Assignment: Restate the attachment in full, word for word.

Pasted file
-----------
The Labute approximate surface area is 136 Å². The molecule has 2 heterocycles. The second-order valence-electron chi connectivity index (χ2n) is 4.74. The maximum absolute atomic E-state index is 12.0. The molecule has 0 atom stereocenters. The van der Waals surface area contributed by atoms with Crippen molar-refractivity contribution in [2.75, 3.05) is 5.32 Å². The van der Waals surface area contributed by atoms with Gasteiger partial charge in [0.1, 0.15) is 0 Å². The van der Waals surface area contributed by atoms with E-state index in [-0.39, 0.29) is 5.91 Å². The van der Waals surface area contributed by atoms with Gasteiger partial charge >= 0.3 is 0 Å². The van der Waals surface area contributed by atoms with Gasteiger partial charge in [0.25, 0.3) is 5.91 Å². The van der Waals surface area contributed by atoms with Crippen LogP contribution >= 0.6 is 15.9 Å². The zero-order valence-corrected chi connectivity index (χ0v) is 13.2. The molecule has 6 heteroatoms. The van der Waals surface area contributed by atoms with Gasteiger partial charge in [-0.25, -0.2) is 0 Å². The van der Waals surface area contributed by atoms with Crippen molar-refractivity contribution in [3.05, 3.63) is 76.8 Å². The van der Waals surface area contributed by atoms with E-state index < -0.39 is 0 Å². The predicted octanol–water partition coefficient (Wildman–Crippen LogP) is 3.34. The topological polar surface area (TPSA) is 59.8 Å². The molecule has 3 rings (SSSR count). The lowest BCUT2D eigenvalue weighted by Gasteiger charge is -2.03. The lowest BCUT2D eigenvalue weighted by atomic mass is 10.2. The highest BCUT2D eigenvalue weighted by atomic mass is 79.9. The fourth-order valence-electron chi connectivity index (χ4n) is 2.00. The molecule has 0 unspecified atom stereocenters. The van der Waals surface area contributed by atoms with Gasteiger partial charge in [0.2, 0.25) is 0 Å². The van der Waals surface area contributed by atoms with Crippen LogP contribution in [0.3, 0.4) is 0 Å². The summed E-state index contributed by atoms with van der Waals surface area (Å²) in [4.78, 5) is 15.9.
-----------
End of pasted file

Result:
The Labute approximate surface area is 136 Å². The molecule has 2 heterocycles. The second-order valence-electron chi connectivity index (χ2n) is 4.74. The maximum absolute atomic E-state index is 12.0. The molecule has 0 atom stereocenters. The van der Waals surface area contributed by atoms with Crippen molar-refractivity contribution in [2.75, 3.05) is 5.32 Å². The van der Waals surface area contributed by atoms with Gasteiger partial charge in [0.1, 0.15) is 0 Å². The van der Waals surface area contributed by atoms with E-state index in [-0.39, 0.29) is 5.91 Å². The van der Waals surface area contributed by atoms with Gasteiger partial charge >= 0.3 is 0 Å². The van der Waals surface area contributed by atoms with Gasteiger partial charge in [0.25, 0.3) is 5.91 Å². The van der Waals surface area contributed by atoms with Crippen LogP contribution >= 0.6 is 15.9 Å². The zero-order valence-corrected chi connectivity index (χ0v) is 13.2. The molecule has 6 heteroatoms. The van der Waals surface area contributed by atoms with Gasteiger partial charge in [-0.25, -0.2) is 0 Å². The van der Waals surface area contributed by atoms with Crippen molar-refractivity contribution in [3.05, 3.63) is 76.8 Å². The van der Waals surface area contributed by atoms with E-state index < -0.39 is 0 Å². The predicted octanol–water partition coefficient (Wildman–Crippen LogP) is 3.34. The topological polar surface area (TPSA) is 59.8 Å². The molecule has 3 rings (SSSR count). The lowest BCUT2D eigenvalue weighted by Gasteiger charge is -2.03. The lowest BCUT2D eigenvalue weighted by atomic mass is 10.2. The highest BCUT2D eigenvalue weighted by atomic mass is 79.9. The fourth-order valence-electron chi connectivity index (χ4n) is 2.00. The molecule has 0 unspecified atom stereocenters. The van der Waals surface area contributed by atoms with Gasteiger partial charge in [0.2, 0.25) is 0 Å². The van der Waals surface area contributed by atoms with Crippen LogP contribution in [0.3, 0.4) is 0 Å². The summed E-state index contributed by atoms with van der Waals surface area (Å²) in [4.78, 5) is 15.9.